Charles County NAACP celebrates 75 years

naacp 75th anniversary

Sherrie Bailey, associate judge, Baltimore County Circuit Court, 3rd Judicial Circuit, was the keynote speaker at the Charles County NAACP 75th Anniversary March 26.

La Plata, MD - As the Charles County Branch of the National Association for the Advancement of Colored People (NAACP) celebrated its 75th anniversary in La Plata Sunday, March 26, it became evident that while people of color in Southern Maryland have come a long way, scars still linger.

When Maryland Senator Mac Middleton announced Senate funding of $900,000 for the purchase and preservation of land near La Plata where Josiah Henson was enslaved before escaping to freedom, whose life’s story many believe was the inspiration for Harriet Beecher-Stowe’s Uncle Tom’s Cabin, that brought a rebuke from the back of the room by NAACP member Arthur Ellis.

“We don’t need that money for Uncle Tom’s Cabin,” Ellis shouted. “We need that money for our youth programs and we’re saddled with this.”

It brought to light a dilemma for a people struggling with recognizing and preserving their important history while balancing such efforts with modern challenges.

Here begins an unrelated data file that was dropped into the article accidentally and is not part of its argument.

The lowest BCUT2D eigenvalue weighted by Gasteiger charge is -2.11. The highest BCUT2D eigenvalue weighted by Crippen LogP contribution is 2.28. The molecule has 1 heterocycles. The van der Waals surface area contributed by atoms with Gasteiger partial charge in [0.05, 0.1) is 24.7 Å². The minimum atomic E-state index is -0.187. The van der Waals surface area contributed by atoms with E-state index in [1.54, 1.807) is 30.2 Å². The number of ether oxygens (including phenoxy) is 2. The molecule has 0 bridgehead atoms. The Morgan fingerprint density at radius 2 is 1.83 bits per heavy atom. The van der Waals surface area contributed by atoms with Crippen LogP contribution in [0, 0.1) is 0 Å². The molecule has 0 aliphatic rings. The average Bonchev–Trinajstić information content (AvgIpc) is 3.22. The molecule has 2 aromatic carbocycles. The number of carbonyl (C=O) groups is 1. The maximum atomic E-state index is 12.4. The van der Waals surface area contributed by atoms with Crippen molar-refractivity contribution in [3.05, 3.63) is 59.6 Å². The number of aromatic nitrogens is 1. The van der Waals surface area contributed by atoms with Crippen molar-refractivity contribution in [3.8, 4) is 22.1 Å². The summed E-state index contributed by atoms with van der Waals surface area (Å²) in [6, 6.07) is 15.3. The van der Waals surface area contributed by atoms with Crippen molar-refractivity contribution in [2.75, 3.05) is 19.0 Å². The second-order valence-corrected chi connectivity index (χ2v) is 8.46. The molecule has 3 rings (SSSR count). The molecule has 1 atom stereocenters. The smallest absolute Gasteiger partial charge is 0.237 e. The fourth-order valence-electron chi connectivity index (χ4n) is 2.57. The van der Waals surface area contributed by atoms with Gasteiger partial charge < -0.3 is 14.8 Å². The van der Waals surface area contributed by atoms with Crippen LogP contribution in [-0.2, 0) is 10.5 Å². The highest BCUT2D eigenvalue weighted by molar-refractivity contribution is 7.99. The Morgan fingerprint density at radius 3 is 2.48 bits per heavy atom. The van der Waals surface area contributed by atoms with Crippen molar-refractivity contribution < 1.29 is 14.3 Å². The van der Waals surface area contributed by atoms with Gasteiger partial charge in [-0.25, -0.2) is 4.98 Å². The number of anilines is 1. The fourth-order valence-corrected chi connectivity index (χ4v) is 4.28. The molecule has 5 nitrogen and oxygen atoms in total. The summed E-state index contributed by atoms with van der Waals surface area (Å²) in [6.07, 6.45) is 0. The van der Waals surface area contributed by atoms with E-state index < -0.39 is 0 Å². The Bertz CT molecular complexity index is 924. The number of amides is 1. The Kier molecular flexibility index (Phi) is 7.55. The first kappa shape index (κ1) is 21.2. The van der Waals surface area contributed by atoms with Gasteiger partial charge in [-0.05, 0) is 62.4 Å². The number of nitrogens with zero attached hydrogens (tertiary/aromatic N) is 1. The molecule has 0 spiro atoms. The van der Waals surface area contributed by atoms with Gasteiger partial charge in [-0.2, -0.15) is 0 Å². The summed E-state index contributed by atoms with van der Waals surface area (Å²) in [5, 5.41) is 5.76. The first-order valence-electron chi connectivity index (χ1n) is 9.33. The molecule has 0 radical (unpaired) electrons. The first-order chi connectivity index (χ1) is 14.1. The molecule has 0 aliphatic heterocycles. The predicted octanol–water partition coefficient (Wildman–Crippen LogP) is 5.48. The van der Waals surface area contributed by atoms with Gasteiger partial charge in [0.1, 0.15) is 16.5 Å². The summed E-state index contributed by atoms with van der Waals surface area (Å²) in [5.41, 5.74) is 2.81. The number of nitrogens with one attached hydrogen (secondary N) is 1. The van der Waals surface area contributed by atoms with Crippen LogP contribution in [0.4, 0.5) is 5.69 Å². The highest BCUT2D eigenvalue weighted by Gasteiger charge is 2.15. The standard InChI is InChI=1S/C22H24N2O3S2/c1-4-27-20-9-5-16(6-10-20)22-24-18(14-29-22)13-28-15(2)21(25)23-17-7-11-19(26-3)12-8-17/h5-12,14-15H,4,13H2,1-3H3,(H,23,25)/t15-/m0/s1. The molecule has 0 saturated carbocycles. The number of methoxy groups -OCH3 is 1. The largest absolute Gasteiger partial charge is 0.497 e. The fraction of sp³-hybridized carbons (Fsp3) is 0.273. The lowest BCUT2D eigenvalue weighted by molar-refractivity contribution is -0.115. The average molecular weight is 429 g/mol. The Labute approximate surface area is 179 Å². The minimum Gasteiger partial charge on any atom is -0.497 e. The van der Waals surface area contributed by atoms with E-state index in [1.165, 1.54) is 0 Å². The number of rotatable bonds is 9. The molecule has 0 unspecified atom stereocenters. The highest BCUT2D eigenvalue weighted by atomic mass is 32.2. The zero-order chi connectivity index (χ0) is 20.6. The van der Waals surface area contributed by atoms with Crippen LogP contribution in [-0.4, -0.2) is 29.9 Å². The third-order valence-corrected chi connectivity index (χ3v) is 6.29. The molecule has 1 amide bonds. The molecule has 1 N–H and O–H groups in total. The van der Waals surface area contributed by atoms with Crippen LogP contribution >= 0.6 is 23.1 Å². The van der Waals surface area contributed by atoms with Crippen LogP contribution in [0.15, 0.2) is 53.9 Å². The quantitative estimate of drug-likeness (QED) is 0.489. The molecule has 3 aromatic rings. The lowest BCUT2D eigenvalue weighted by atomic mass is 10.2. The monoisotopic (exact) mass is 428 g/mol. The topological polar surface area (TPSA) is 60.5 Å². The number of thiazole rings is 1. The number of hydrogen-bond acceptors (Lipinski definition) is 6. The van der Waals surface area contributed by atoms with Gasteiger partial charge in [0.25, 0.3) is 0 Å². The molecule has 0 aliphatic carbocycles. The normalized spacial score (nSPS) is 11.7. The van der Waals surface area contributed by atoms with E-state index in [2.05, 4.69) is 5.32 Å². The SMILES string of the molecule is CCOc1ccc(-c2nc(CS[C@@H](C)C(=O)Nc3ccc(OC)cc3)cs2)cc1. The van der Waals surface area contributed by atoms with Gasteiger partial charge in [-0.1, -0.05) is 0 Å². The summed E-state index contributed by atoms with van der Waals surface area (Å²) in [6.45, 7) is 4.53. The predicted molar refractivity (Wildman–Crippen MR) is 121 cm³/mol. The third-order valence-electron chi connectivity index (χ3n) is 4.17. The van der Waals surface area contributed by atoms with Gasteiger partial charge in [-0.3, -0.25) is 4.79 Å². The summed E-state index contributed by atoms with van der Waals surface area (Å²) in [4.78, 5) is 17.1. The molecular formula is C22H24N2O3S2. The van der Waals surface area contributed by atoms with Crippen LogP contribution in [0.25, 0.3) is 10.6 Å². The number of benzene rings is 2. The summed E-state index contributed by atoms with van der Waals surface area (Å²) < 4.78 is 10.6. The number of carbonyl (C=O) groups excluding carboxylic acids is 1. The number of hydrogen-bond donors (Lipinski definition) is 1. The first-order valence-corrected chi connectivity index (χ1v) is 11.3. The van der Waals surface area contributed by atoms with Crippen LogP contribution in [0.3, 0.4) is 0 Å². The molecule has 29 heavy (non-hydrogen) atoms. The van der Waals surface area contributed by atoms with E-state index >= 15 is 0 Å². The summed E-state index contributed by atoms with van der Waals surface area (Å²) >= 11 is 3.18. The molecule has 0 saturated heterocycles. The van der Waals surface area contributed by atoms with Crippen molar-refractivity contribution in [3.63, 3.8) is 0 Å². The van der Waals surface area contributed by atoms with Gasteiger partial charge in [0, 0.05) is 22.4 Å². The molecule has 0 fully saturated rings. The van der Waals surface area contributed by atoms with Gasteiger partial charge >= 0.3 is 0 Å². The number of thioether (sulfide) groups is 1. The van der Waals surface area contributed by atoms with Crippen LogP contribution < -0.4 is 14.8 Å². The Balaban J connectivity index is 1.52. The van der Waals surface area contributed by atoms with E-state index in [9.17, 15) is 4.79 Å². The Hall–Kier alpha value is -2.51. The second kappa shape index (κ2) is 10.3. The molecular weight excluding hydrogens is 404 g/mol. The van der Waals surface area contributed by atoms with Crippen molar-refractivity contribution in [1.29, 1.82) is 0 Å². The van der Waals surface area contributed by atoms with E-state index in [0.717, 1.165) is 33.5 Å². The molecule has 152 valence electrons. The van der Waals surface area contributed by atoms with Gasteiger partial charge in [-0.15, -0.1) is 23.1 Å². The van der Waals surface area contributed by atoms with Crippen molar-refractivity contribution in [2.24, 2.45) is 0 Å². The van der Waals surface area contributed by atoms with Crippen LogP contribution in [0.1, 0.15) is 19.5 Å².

Sherrie Bailey, associate judge, Baltimore County Circuit Court, 3rd Judicial Circuit, said that when her family moved to Charles County in 1966, it was a much different place.

“There was nothing here,” the Lackey graduate recalled. “There was woods and fields and Zekiah Swamp, but my father loved it. He said it felt like home. It soon felt like home to all of us.”

Bailey said her message to the local chapter of the NAACP is the same she has maintained in her life.

“Ever grateful, ever vigilant,” she said. “Our job is still before us. We did overcome. We can overcome and we will overcome.”

“It was the NAACP that helped shape our views,” noted Winston Wilkerson from Gov. Larry Hogan’s office.

Honors were bestowed upon longtime NAACP members Delores Brooks, Harry Coates, Herbert Howard, Agnes Rosetta Johnson, Dorothy Bush, Doris Lyles, Joseph Countiss, Dorothy Tate Brooks, Violet Simmons and Wanda Wells Woodland.

As Charles County NAACP President Janice Wilson noted the need for younger members in the local chapter, those older members must have been heartened by the words of NAACP Youth’s Kyle Smith, who made the old folks proud.

“Dr. Martin Luther King Jr. said that life’s most persistent question is, ‘what are you going to do for others?’ This will be a challenge for the new and upcoming generation,” Smith said. “Students today are engaged, active and vocal.” 

That statement, along with a stirring rendition of the Neville Brothers’ classic Long Time Coming by Jana Proctor, should give the organization hope that the future holds promise for those who have endured the past.

Contact Joseph Norris at

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